I’ve read some interesting books in my time, assuming — of course — that “time” actually exists. As we pondered in my column — Is Time Truly an Illusion? — “Did time exist before the Big Bang, was time an emergent property of the Big Bang, is time just something that keeps everything from happening at once, or does time as a fundamental property simply not exist at all?”

The thing is that, if I’m following the arguments correctly, the majority of today’s physicists don’t believe in time as an independent, fundamental property or quality of the universe. In fact, it now appears that there really isn’t such a thing as space that “contains” things, and there isn’t really such a thing as time during the course of which events occur, all of which makes me think of the play on words, “Quarks, the dreams that stuff is made of.”

Sadly, much like Pooh Bear, I fear I am a bear of little brain. Happily, there are people with far bigger brains who are doing the heavy lifting with regard to questions of this ilk. For example, I just heard from the guys and gals at the University of Kansas (KU for short) that a research team led by Daniel Tapia Takaki, associate professor of physics and astronomy, has joined the ALICE experiment at CERN’s Large Hadron Collider (LHC).

The ALICE Time Projection Chamber (Click image to see a larger version — Image source: CERN)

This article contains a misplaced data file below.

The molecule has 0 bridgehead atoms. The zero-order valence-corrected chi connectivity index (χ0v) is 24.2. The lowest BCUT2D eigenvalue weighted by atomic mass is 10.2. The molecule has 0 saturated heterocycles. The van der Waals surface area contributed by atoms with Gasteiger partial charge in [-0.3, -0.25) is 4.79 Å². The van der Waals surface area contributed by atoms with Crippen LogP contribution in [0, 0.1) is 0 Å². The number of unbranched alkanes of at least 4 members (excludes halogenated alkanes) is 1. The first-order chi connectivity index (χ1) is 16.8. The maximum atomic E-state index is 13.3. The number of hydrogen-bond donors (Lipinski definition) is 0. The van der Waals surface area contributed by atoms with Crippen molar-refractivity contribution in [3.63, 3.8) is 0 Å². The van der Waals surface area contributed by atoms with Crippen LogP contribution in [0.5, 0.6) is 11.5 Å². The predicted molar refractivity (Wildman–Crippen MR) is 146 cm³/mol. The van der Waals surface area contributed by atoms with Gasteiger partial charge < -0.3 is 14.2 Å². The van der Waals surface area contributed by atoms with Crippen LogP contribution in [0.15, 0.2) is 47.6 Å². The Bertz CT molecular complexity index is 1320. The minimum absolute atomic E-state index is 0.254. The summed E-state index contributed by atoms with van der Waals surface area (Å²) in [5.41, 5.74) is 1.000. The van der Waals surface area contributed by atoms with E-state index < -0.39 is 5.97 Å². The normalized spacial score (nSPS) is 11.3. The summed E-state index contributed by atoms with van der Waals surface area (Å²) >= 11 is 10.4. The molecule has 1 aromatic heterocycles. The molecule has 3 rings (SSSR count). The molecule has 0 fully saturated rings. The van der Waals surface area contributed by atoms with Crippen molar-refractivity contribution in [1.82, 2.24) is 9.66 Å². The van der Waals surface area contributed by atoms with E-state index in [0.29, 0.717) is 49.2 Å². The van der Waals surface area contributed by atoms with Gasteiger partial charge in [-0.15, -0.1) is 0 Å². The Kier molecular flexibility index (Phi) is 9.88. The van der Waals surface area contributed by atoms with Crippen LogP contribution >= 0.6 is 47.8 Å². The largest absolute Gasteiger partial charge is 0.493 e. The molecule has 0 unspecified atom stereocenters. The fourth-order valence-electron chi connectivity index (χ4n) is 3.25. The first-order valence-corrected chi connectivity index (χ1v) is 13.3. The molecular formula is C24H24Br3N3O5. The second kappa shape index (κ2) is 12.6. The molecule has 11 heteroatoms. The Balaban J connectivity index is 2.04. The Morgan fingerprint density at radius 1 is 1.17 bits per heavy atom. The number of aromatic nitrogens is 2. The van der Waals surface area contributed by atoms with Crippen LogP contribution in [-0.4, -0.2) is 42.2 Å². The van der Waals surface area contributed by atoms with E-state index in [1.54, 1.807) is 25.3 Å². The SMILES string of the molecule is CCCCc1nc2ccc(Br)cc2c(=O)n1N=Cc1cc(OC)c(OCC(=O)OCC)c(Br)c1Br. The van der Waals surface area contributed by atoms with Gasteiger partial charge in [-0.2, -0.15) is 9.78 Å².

CERN, of course, is a European research organization that operates the largest particle physics laboratory in the world, with the participation of 1,927 members from 39 countries and 174 institutions. ALICE, an acronym standing for “A Large Ion Collider Experiment,” is one of the largest LHC projects (other programs include ATLAS, CMS, FASER, LHCb, MoEDAL, and TOTEM).

With regards to ALICE, Daniel says, “It was originally designed to answer the question, ‘What happens when the most dense and hottest matter waves of lead ions interact with each other?’ Tackling this question implies studying the primordial hot and dense matter of quarks and gluons, known as the quark gluon plasma, that is thought to have existed a few microseconds after the Big Bang.”

Daniel goes on to say, “We’ve been preparing experiments to observe fine features of the ‘glue’ that binds quarks and gluons together, to understand fundamental questions such as why quark and gluons are never found as free matter waves – a phenomenon called confinement.”

Funnily enough, I was FaceTiming with my mother about just this topic only the other day. Of course, communication with one’s mother can be a funny old thing on occasion. The question she actually asked was, “Did you comb your hair this morning before you came into work?” Reading between the lines, however, I could tell that what she was really wondering was, “Why are quarks and gluons never found as free matter waves?”

This is certainly something I’ve been pondering myself for quite some time, so let’s hope that Daniel and his team come up with the answers to these questions. I’m really hoping that we will discover whether or not space and time exist, or if we are merely bubbles in a sea of quantum foam, while I still have a corporeal presence in this plane of existance. Of course, if you already know the answers to these questions — or have any other thoughts on this topic — please feel free to share them with the rest of us in the comments below.